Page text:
Performing ETL from a relational database into BigQuery using Dataflow

Last reviewed 2022-08-21 UTC

This tutorial demonstrates how to use Dataflow to extract, transform, and load (ETL) data from an online transaction processing (OLTP) relational database into BigQuery for analysis.

This tutorial is intended for database admins, operations professionals, and cloud architects interested in taking advantage of the analytical query capabilities of BigQuery and the batch processing capabilities of Dataflow.

OLTP databases are often relational databases that store information and process transactions for ecommerce sites, software as a service (SaaS) applications, or games. OLTP databases are usually optimized for transactions, which require the ACID properties: atomicity, consistency, isolation, and durability, and typically have highly normalized schemas. In contrast, data warehouses tend to be optimized for data retrieval and analysis, rather than transactions, and typically feature denormalized schemas. Generally, denormalizing data from an OLTP database makes it more useful for analysis in BigQuery.


The tutorial shows two approaches to ETL normalized RDBMS data into denormalized BigQuery data:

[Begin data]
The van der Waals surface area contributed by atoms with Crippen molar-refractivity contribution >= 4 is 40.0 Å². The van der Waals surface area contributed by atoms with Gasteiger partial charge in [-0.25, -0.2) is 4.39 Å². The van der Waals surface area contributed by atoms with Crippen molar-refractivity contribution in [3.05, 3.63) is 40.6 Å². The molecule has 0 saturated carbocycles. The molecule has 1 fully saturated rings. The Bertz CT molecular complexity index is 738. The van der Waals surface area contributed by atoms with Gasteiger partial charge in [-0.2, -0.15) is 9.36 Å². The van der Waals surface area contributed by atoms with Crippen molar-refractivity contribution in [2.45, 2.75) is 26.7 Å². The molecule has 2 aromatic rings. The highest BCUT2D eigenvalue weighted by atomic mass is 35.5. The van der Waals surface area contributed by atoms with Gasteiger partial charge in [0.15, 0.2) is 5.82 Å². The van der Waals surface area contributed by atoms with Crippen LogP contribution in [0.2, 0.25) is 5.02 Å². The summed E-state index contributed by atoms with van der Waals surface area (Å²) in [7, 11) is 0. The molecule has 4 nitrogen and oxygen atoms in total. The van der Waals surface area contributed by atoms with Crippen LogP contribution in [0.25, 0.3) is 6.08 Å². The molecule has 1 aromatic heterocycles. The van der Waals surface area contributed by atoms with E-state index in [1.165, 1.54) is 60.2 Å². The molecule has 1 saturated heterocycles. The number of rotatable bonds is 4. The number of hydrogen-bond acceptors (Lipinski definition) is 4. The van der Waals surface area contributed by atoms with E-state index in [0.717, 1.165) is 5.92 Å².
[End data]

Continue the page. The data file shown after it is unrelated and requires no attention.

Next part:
• Using BigQuery to load and transform the data. Use this approach to perform a one-time load of a small amount of data into BigQuery for analysis. You might also use this approach to prototype your dataset before you automate larger or multiple datasets.
  • Using Dataflow to load, transform, and cleanse the data. Use this approach to load a larger amount of data, load data from multiple data sources, or to load data incrementally or automatically.


In this document, you use the following billable components of Google Cloud:

To generate a cost estimate based on your projected usage, use the pricing calculator. New Google Cloud users might be eligible for a free trial.

When you finish the tasks that are described in this document, you can avoid continued billing by deleting the resources that you created. For more information, see Clean up.

Before you begin

  1. Sign in to your Google Cloud account. If you're new to Google Cloud, create an account to evaluate how our products perform in real-world scenarios. New customers also get $300 in free credits to run, test, and deploy workloads.
  2. In the Google Cloud console, on the project selector page, select or create a Google Cloud project.

    Go to project selector

  3. Make sure that billing is enabled for your Google Cloud project.

  4. Enable the Compute Engine and Dataflow APIs.

    Enable the APIs

  5. In the Google Cloud console, on the project selector page, select or create a Google Cloud project.

    Go to project selector

  6. Make sure that billing is enabled for your Google Cloud project.

  7. Enable the Compute Engine and Dataflow APIs.